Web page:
System Rebuild

5 replies [Last post]
TheRealMan
TheRealMan's picture
Offline
Joined: 05/25/2007
Posts: 46

Hey everyone,

Just a quick explanation of the situation. I built a system for a friend a few years ago. The system specs are as follows, EVGA GTX460(1GB), Gigabyte P45-DS3L, Q6600 @ 3.0Ghz, 8GB (2X 4GB) of G-skill 1000Mhz, NZXT Alpha, WD Black 64Mb cache (1tb) + 500gb Seagate BC 32mb cache as a slave. He wants more processing power and wanted to do a CPU swap. I told him it would be more worthwhile to upgrade the motherboard and ram, something like an i7, but i have not kept up with the latest and greatest from intel and AMD. AMD is an option as well. for the three parts, he has a budget of 550 for cpu, motherboard, and ram.

Any thoughts would be appreciated,

--TRM

GIGABYTE-X38-DS4 water cooled chipset - GTX 460 - Seagate 32MB(c) 500GB + Intel 120Gb SSD -- C2Q Q6600 3.4Ghz-8GB(4X2GB)- Thermaltake Toughpower 700W - Win 7 64-Bit Ultimate - CM-690
--Laptop T5850 C2D-750GB Seagate Momentous XT - 6GB 1X4/1X2 DDR2
--Server C2Q 6600@2.4- 4GB 2x2 - ATi 4850 Upgraded cooler - Seasonic 500 Modular - 2X 1.5TB WD/green 1X 320WD 1X2TB WD/black

eire1274
eire1274's picture
Offline
Joined: 09/12/2003
Posts: 1135

The big kickers right now are the i5 2500k and i7 2600k from Intel, and the Phenom II X4 980, Phenom II X6 1100T, and FX-8150 from AMD. Lots to discuss here.

First off, what is our primary mission here? Tax return calculator? Web and email browser? Video production? Games? Things get weird, because there is no one truly SUPERIOR chip, so I'm going to go over them one by one:

-> the i5 2500k is a fast Sandy Bridge 4 core, with good overclocking potential. It is generally just a workhorse chip with good performance. Good choice for general rigs and games.
-> the Phenom II X4 980 is AMD's answer to the 2500k. Quick, stable, overclockable, but not as fast as the 2500k. But cheaper. Good choice for general rigs and games.
-> the Phenom II X6 1100T actually benches lower than the X4 980, but it is a 6 core design and the extra cores are great for heavy processing, like video production. OK for games, maybe going overboard for general PC usage.
-> the i7 2600k is also a Sandy Bridge 4 core, clocked slightly faster than the 2500k, but the i7 reintroduces hyperthreading, so where it gains little in gaming (most games won't really benefit from the 4 virtual cores hyperthreading offers, meaning the budget price of the 2500k is actually better for gamers), it does gain some kick for heavier processing, and bench wise this is the king of the board.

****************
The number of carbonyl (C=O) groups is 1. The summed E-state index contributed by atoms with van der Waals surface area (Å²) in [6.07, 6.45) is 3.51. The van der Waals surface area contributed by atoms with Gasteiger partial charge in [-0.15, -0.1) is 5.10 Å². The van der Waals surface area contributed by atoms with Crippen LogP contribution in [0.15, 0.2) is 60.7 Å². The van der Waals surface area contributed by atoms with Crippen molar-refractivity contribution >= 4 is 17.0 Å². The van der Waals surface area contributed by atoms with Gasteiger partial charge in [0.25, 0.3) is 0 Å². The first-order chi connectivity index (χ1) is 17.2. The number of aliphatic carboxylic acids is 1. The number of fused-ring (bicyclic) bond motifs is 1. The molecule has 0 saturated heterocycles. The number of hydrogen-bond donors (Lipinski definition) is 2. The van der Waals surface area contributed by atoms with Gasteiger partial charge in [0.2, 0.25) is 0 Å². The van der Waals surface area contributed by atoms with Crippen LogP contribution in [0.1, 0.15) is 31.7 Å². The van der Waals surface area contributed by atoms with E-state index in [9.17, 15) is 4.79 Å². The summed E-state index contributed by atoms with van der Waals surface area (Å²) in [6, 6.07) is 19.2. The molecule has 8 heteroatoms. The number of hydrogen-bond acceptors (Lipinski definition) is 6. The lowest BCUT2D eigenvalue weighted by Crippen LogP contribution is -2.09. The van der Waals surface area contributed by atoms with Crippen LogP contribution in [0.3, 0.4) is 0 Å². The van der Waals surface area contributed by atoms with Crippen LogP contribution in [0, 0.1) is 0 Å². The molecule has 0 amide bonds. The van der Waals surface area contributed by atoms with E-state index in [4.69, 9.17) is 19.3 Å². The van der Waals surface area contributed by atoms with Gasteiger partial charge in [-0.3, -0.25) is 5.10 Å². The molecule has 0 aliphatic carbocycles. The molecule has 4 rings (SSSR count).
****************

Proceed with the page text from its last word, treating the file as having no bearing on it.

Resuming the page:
-> the FX-8150 (based on the Bulldozer architecture) is the odd duck, with 8 cores. Efficiency wise, it is core to core the slowest chip on the list... but... Bulldozer is an overclocking demon if you take the time with it. Gamers shouldn't gravitate towards this, and number crunchers should stick with the i7, but if you are running video production, here you go. Sony Vegas, in particular, dominates on the Bulldozer, as do lots of other encoders that can actually use all 8 cores, but most programs aren't in that league yet. The chip design also shines in Windows 8 DP and newer Linux kernels due to the new scheduled multithreading engine that older versions of Windows and Linux can't adapt to... consider this chip to be a bit over the curve, as well as a little too new to really use right.

Personally, I pitch 4 cores (the Phenom II X4 and i5 2500k) mostly on the fact that they punch hard enough for a good quality desktop, but won't break the bank. Leaping into the i7 or FX court, you are potentially looking at a lot more hardware to back up such a beefy processor, and should keep that in mind.

Nick McDermott

3dGameMan
3dGameMan's picture
Offline
Joined: 12/31/2000
Posts: 5025

eire1274, You helping out lots here. I know there are a few other regulars around here that also help out a lot. It's appreciated :)

Rodney Reynolds,
Register: http://www.3dgameman.com/user/register

eire1274
eire1274's picture
Offline
Joined: 09/12/2003
Posts: 1135

Hey, my geekiness needs to be channeled somewhere! LOL!

Nick McDermott

TheRealMan
TheRealMan's picture
Offline
Joined: 05/25/2007
Posts: 46

i hear that, i have also been trying to help this forum. its not what it was a few years ago. ill see if i can get some of the guys to come back! :)

Tivon
Tivon's picture
Offline
Joined: 04/26/2002
Posts: 1874

I have a Q6600 rig with a budget video card and I can play BF3 and Skyrim just fine. I've built a few i7 and i5 rigs last year for other people. My thoughts are pretty much that I can wait another year before upgrading. I'd say I'm just getting into that 75% performance range with the new games. The i5 I built was pretty much on par with my Q6600 rig, so not worthy of an upgrade. The i7's are nice and fast and have lots of processing power. I need an SSD someday because they help alot and give a nice speed boost, but I still don't trust them with rendering data or long term data. So if he wants to upgrade he should go with an i7 or better to get something fast enough to feel the difference.

° º ¤ ø . ¸ . ø ¤ º ° º ¤ ø . ¸ ¸ . ø ¤ º ° º ¤ ø . ¸ . ø ¤ º ° º ¤ ø . ¸

Don't test my skills, I was trained by myself! Check out my Gaming Videos!